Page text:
Trim off any extra batting and backing after the quilt has been quilted.
Pick binding. I really wanted to use this light brown but I didn’t have enough yardage.
So the brown polka dot will work. Cut the number of strips you’ll need allowing for joining.
Join the ends of all the strips with a 45 degree angle.
Trim 1/4″ from stitching.
Press all seams open. Then fold in half lengthwise and press.
On back side of quilt lay raw edge of folded binding even with the edge. Leave a tail of about a foot in length.
Backstitch and start sewing 1/4″ from edge. Needle stop down is helpful here if your machine has it. The weight of the quilt tends to pull it away from the presser foot so I use a chair to the side of my machine.
When you come to the corner, stop 1/4″ from the edge and backstitch.
Make a mitered corner, folding binding up and then down the edge of the next side.
Continue stitching around the quilt until you come to your starting place and stop with about 12″ of space. Backstitch and take out of machine.
Overlap the ending of the binding with the beginning tale.
And this is how you determine where to cut off the end of the binding. Overlap the ending of your binding the same measurement of the width of the binding. Or you can open up the tail of the binding, lay it over the joining area and cut it off. In my case, the binding was cut 2-1/4″ wide.
With right sides together, join the beginning tail to the ending tail with a 45 degree angle.
Take the entire quilt to the ironing board and press this seam open.
Then fold the binding in half lengthwise again like it was and press.
Go back to the machine and finish sewing the 1/4″ seam.
It fits perfect, doesn’t it? Now press the binding from the back side of the quilt.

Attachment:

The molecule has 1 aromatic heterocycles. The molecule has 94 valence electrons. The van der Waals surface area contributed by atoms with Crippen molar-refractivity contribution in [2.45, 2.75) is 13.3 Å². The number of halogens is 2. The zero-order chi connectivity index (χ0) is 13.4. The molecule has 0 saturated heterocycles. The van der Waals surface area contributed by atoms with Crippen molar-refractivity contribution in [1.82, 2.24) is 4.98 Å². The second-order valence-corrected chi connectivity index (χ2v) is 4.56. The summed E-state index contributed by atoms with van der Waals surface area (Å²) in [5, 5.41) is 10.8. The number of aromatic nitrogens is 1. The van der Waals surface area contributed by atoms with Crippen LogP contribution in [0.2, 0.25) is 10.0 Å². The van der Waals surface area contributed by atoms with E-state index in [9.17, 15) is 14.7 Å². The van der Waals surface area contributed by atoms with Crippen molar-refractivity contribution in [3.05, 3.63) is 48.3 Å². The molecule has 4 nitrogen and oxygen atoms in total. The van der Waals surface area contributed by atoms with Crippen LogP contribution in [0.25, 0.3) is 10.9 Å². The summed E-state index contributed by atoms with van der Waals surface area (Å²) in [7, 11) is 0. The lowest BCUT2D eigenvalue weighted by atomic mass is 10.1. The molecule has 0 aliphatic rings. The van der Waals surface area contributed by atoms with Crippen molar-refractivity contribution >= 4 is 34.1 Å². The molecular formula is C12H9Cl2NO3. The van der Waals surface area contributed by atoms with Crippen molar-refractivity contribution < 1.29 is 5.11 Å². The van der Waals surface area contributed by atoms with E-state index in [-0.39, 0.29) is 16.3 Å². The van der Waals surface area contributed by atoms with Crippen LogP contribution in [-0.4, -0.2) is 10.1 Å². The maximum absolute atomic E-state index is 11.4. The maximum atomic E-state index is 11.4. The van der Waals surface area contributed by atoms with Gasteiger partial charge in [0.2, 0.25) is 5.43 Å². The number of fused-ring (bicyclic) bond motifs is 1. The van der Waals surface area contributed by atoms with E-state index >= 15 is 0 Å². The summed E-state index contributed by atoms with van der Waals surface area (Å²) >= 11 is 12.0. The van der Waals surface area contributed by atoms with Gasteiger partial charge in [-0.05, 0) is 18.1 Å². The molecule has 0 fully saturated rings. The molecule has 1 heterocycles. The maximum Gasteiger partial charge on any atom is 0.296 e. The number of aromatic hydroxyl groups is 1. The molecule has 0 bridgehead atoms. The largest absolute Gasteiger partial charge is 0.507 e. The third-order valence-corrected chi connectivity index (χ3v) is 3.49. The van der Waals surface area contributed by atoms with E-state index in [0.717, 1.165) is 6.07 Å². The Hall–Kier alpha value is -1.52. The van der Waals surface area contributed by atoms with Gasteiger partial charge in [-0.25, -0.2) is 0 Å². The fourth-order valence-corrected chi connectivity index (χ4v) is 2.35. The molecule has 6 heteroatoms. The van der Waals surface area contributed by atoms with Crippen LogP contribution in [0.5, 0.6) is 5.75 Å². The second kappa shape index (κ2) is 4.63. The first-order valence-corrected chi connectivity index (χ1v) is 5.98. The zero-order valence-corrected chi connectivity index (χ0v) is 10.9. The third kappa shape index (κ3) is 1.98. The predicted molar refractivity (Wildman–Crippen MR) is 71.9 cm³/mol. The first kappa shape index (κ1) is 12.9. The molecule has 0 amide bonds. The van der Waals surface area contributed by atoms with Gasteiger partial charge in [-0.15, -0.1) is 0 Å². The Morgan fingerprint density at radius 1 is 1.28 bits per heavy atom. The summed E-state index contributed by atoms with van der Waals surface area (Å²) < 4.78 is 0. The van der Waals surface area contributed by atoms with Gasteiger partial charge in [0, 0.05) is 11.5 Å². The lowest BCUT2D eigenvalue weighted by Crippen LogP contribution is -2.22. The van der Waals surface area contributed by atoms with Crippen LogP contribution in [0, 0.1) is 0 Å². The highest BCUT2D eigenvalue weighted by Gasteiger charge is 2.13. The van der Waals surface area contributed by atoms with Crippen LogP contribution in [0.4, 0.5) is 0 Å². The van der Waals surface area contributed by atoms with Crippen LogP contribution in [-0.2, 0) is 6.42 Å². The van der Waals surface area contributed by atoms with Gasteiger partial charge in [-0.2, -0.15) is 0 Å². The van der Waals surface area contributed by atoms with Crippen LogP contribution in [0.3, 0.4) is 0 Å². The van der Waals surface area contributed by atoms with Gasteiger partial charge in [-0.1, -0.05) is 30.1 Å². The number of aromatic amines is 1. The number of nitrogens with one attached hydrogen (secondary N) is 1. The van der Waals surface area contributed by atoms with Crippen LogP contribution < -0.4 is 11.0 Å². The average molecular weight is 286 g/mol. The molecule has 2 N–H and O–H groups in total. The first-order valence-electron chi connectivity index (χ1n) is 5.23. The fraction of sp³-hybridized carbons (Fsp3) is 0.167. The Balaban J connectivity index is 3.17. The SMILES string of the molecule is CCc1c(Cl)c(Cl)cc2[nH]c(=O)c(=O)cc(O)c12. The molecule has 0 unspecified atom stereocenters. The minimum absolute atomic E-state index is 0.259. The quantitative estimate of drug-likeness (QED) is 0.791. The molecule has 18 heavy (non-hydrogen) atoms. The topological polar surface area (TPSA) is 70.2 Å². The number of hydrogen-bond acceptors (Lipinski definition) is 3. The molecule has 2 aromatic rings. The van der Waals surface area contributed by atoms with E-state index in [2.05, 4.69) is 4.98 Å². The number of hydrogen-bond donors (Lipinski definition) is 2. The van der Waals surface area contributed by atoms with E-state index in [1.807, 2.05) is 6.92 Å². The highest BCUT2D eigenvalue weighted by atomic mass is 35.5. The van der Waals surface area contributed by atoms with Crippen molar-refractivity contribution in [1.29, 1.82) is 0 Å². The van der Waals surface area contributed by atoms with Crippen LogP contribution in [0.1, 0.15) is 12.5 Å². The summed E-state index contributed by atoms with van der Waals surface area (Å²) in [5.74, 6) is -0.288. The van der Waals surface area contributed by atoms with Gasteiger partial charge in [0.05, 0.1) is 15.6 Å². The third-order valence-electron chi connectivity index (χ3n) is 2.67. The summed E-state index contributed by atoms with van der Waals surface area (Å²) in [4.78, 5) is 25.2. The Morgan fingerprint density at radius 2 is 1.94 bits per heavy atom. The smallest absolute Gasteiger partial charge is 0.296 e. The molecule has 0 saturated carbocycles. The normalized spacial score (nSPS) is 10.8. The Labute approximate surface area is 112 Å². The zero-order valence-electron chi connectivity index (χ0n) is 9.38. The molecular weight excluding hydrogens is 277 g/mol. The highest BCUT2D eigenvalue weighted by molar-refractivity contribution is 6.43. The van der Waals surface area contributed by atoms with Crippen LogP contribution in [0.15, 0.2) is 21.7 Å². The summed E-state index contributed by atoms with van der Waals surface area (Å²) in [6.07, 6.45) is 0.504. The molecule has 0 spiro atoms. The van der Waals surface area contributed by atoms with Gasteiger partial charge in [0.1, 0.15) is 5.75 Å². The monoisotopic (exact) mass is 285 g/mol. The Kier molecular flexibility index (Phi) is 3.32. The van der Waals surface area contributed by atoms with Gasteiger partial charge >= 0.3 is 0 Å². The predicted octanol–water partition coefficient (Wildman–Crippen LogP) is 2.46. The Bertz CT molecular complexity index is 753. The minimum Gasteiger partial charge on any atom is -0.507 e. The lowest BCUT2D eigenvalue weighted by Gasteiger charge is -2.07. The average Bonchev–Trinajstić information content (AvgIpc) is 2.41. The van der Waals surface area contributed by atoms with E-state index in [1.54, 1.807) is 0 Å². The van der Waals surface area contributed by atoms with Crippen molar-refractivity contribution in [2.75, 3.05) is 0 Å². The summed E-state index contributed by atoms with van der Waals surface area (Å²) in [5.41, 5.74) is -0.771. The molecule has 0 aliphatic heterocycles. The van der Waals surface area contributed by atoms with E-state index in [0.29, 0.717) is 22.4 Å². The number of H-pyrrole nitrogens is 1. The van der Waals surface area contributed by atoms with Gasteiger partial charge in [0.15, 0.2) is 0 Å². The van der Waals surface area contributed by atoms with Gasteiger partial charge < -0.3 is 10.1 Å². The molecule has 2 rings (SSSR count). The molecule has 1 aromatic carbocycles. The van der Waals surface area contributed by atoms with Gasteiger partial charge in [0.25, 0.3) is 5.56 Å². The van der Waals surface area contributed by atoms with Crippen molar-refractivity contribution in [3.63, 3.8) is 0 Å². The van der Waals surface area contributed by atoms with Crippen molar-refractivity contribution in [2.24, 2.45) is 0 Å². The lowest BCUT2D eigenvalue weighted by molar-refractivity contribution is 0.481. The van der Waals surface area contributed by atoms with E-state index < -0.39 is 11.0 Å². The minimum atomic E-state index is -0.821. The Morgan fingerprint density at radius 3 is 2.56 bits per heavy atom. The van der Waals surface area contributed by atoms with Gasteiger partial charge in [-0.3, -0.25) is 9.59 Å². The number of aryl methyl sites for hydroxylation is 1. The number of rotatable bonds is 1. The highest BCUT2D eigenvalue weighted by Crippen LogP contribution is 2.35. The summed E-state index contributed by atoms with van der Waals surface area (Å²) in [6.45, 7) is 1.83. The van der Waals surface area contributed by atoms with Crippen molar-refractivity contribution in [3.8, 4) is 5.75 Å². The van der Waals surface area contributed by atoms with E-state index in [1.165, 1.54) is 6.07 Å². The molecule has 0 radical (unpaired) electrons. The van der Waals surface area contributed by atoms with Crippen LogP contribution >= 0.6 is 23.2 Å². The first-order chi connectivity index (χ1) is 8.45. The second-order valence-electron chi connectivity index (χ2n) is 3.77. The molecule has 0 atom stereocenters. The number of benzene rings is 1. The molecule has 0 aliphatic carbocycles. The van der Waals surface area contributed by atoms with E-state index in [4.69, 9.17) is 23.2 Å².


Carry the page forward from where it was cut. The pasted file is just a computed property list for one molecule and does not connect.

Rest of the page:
Now is when I’m fussy about the color of thread – I want it to match the binding color on top and the quilting thread color on the back. When I sewed the binding on, I didn’t care at all about the thread color – I think it was aqua!
With a quilting foot and a longer stitch, sew close to the edge of the binding on the top of the quilt. When coming to a corner I use a seam ripper to hold the mitered corner in place.
Here is what a corner SHOULD look like – not all of mine do.
Here’s the quilt on the porch with the pillow that started it all.
And here’s the pillow purchased at the thrift store for $2.
Here’s the back – quilt measured 46″! How did I let that happen? So I had to add a strip down the middle to get my 2 yds of backing to fit.
And the minute I laid it down on the table, Heidi sprawled out on top – like all cats do!
I hope this made sense – I was so afraid my site would crash before I finished – it has taken me three hours! And if you think this tutorial was helpful, feel free to close some ads for me. It will help us keep patterns and tutorials coming on this blog at no cost to you.